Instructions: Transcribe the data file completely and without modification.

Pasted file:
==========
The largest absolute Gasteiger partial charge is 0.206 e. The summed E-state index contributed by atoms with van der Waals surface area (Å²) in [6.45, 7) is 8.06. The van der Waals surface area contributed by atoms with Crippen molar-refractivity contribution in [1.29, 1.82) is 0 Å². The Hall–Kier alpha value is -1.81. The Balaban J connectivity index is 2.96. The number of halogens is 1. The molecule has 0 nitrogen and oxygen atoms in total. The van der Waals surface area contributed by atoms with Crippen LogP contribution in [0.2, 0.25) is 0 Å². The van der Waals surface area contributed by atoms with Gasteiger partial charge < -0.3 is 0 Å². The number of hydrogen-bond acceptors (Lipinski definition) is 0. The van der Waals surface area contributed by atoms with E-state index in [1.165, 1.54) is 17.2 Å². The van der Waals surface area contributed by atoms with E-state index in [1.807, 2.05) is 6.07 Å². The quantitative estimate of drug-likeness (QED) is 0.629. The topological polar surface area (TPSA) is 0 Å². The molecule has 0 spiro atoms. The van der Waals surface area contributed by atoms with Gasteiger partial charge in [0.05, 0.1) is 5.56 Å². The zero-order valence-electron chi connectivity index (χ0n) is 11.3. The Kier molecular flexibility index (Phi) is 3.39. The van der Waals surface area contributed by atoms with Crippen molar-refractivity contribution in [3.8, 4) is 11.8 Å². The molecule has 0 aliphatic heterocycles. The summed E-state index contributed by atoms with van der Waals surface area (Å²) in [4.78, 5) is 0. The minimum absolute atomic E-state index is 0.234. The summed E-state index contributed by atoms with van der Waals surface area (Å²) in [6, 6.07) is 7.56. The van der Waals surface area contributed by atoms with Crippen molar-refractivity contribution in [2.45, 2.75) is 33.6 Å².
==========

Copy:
The largest absolute Gasteiger partial charge is 0.206 e. The summed E-state index contributed by atoms with van der Waals surface area (Å²) in [6.45, 7) is 8.06. The van der Waals surface area contributed by atoms with Crippen molar-refractivity contribution in [1.29, 1.82) is 0 Å². The Hall–Kier alpha value is -1.81. The Balaban J connectivity index is 2.96. The number of halogens is 1. The molecule has 0 nitrogen and oxygen atoms in total. The van der Waals surface area contributed by atoms with Crippen LogP contribution in [0.2, 0.25) is 0 Å². The van der Waals surface area contributed by atoms with Gasteiger partial charge < -0.3 is 0 Å². The number of hydrogen-bond acceptors (Lipinski definition) is 0. The van der Waals surface area contributed by atoms with E-state index in [1.165, 1.54) is 17.2 Å². The van der Waals surface area contributed by atoms with E-state index in [1.807, 2.05) is 6.07 Å². The quantitative estimate of drug-likeness (QED) is 0.629. The topological polar surface area (TPSA) is 0 Å². The molecule has 0 spiro atoms. The van der Waals surface area contributed by atoms with Gasteiger partial charge in [0.05, 0.1) is 5.56 Å². The zero-order valence-electron chi connectivity index (χ0n) is 11.3. The Kier molecular flexibility index (Phi) is 3.39. The van der Waals surface area contributed by atoms with Crippen molar-refractivity contribution in [3.8, 4) is 11.8 Å². The molecule has 0 aliphatic heterocycles. The summed E-state index contributed by atoms with van der Waals surface area (Å²) in [4.78, 5) is 0. The minimum absolute atomic E-state index is 0.234. The summed E-state index contributed by atoms with van der Waals surface area (Å²) in [6, 6.07) is 7.56. The van der Waals surface area contributed by atoms with Crippen molar-refractivity contribution in [2.45, 2.75) is 33.6 Å².